There are a lot of literary mysteries which are more misunderstandings than they are mysteries. Having grown up in Iowa, I have read often of the elusive poet E. Bulmer, whose name is attached to a number of poems, none of which he, she, or they actually wrote. It all dates back to an article written by E. Bulmer in which a poem was quoted without credit to the poet, and so Bulmer’s name was attached to the poem but THEN some busybody decided E. Bulmer was a typo for Edward Bulwer-Lytton (not Edward the novelist who started a novel “It was dark and stormy night”, but his son Edward Robert, poet and politician.) So a poem written by John Lucky McCreery of Iowa was credited to the Viceroy of India and then some other poems got credited to Bulmer, and…it goes on for longer than necessary, and all for want of a footnote.
A similar story which will never be solved until such time as every word ever spoken or written by Ralph Waldo Emerson is indexed is the puzzle of where he wrote “Let a man build a better mousetrap, and the world will beat a path to his door.” Everybody KNOWS he said it, but it appears nowhere in his published works. Still, to some people, if Emerson did NOT write that thing about the mousetrap, American civilization falls into a tangle of Pick-Up Sticks, so people are still sure that somewhere, in some library, they will find a letter that says, “By the way, Emerson said something amusing over the apple pie at dinner last night….”
I did not realize I was walking into a similar trap. I have swapped emails with a few people who are worried that this quarantine is leading them to do unwise things with their money. Not buying an island in the South Seas and building a castle unwise, just stopping at the drive-through and ordering fries AND onion rings, or buying books online from yours truly. One of them mentioned spending what should have been grocery money on flowers, just to cheer things up around the house.
And to that person especially, but to all the others, I said something about buying hyacinths to feed your soul. The buyer of the flowers said she had been thinking the same thing when she did it, as her mother had always used the line. I was going to reply that it was, of course, from that famous poem by…. And I had no idea who wrote the poem. So I looked it up.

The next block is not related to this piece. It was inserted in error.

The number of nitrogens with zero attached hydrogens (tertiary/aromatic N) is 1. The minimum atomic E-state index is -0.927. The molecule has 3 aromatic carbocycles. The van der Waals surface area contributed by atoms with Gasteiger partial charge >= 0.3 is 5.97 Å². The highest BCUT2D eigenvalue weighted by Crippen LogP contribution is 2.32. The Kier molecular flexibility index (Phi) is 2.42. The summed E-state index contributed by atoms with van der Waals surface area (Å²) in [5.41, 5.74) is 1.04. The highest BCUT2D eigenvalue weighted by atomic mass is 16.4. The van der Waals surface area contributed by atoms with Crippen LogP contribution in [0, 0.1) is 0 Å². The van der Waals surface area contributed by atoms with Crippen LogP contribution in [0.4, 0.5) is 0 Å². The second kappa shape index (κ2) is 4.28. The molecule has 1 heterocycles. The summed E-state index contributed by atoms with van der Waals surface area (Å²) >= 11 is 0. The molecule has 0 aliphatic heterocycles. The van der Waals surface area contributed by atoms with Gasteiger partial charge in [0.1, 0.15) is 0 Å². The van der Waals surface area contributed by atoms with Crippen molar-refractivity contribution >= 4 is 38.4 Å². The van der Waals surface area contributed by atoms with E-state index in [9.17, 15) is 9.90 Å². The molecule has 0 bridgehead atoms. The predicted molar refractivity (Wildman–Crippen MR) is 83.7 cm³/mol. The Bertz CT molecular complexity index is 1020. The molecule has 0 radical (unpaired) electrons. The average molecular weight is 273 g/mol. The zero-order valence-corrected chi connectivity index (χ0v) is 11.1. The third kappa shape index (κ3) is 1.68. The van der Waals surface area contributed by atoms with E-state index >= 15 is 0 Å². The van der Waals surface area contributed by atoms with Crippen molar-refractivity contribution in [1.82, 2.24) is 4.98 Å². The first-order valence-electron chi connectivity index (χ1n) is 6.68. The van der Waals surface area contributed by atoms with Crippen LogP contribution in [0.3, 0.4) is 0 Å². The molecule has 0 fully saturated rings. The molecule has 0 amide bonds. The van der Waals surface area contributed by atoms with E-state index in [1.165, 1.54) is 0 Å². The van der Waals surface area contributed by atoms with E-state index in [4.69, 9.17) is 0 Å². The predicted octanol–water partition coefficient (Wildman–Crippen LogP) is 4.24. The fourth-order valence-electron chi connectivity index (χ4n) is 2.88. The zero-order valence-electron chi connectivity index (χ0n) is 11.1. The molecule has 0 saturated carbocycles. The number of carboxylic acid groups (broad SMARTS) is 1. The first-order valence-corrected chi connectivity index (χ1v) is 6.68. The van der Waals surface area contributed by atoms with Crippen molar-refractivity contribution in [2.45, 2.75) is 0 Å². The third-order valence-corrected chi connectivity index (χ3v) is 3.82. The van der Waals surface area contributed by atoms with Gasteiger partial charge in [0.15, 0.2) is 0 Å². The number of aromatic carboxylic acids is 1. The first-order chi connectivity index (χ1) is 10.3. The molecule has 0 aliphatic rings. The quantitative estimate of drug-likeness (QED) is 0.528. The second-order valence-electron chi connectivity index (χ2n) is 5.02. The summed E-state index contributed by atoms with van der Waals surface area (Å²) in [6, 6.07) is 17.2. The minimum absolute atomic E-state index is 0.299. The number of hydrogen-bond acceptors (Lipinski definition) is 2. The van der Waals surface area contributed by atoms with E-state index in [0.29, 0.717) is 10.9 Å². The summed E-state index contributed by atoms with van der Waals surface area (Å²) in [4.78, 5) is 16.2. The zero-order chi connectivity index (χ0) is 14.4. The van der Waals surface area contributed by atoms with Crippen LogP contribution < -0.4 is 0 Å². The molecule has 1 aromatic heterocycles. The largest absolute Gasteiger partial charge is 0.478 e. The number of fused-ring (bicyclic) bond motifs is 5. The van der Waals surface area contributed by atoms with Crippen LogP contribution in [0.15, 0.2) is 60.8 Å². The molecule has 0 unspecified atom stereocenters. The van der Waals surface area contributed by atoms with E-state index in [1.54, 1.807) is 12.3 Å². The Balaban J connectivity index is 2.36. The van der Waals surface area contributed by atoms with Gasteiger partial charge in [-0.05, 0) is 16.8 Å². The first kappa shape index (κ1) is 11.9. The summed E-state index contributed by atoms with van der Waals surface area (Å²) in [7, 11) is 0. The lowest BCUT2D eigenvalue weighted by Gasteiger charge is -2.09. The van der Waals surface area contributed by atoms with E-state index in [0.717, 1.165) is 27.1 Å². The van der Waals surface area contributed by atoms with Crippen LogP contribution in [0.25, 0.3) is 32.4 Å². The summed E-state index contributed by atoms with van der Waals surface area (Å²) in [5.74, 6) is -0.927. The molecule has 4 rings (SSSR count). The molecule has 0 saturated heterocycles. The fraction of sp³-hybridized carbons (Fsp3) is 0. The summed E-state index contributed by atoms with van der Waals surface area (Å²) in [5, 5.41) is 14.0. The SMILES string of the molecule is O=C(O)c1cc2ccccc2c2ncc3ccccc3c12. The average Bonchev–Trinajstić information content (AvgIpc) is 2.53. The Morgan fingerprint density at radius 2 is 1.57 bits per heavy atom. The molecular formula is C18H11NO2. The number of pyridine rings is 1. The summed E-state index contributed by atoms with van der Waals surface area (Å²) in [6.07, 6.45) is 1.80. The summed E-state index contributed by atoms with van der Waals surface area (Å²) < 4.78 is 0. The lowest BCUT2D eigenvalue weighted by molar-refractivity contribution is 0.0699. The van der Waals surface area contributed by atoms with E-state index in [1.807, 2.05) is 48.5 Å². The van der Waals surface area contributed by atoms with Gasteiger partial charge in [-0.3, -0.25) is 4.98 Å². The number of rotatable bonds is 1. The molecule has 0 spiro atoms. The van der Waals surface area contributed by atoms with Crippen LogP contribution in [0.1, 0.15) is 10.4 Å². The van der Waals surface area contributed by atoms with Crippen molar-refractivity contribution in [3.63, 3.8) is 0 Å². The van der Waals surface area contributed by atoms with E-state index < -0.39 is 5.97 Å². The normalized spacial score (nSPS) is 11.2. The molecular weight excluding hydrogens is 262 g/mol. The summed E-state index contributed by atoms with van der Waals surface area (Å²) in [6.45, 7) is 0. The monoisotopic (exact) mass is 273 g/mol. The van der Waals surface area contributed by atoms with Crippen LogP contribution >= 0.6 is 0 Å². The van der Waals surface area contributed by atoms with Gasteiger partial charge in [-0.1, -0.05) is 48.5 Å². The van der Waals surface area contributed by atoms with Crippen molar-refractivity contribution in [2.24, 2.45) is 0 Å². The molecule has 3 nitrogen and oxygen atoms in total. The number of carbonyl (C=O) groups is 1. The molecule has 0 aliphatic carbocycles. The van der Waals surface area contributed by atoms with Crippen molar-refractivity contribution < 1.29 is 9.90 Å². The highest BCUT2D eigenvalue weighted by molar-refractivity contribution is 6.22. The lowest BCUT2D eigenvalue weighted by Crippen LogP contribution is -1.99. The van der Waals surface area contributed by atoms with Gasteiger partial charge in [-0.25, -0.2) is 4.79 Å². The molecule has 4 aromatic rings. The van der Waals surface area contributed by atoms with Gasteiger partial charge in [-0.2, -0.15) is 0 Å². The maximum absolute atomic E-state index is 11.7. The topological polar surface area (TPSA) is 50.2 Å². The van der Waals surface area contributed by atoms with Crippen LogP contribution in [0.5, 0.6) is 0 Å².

It is actually a classic line from John Greenleaf Whittier, only it isn’t, because it’s actually from the works of Persia’s greatest poet, and dates to the thirteenth century. Only it doesn’t.
John Greenleaf Whittier wrote a number of bestselling poems in his day: Snow-Bound, The Barefoot Boy and, of course, Barbara Frietchie (“Shoot if you must this old grey head but spare your country’s flag,” she said.) Gulistan (or The Golestan) by Sa’di is a work formed of stories and poems and maxims which is considered one of the greatest founts of wisdom ever put together. A quatrain from it appears in the United Nations building, and Barack Obama quoted this in a speech.
But you will look in vain to either for “”If thou of fortune be bereft and in thy store there be but left two loaves, sell one, and with the dole buy hyacinths to feed thy soul.” This was a verse found in the papers of Ezra Pound, who, by the way, didn’t write it either.
But when The Paris Review touted the discovery in Pound’s papers, people complained that they’d heard that poem somewhere else, and the bloodhounds were set on the trail. It turns up in a book of poetry called In Saadi’s Rose Garden by James Terry White. (Gulistan, or Golestan, is from the Persian for rose garden.) He had rewritten the poem a little since its appearance in a magazine, and he continued to fool with it throughout his poetic career. He was a busy man, being CEO of a typewriter company, and part owner of a pharmaceutical company, and a publisher (he and his son are credited with the first thirty-one volumes of the National Cylopaedia of Biography AND a life-size anatomical model on paper for medical students). He was the namesake of a literary award which seems to have been awarded only once. Whether he cared that Whittier and Sa’di were getting credit for his line, I couldn’t say.
But anyway, now you know who is responsible for the saying and if this is of no practical use to you in today’s work, well, it was cheaper than hyacinths are running at the moment.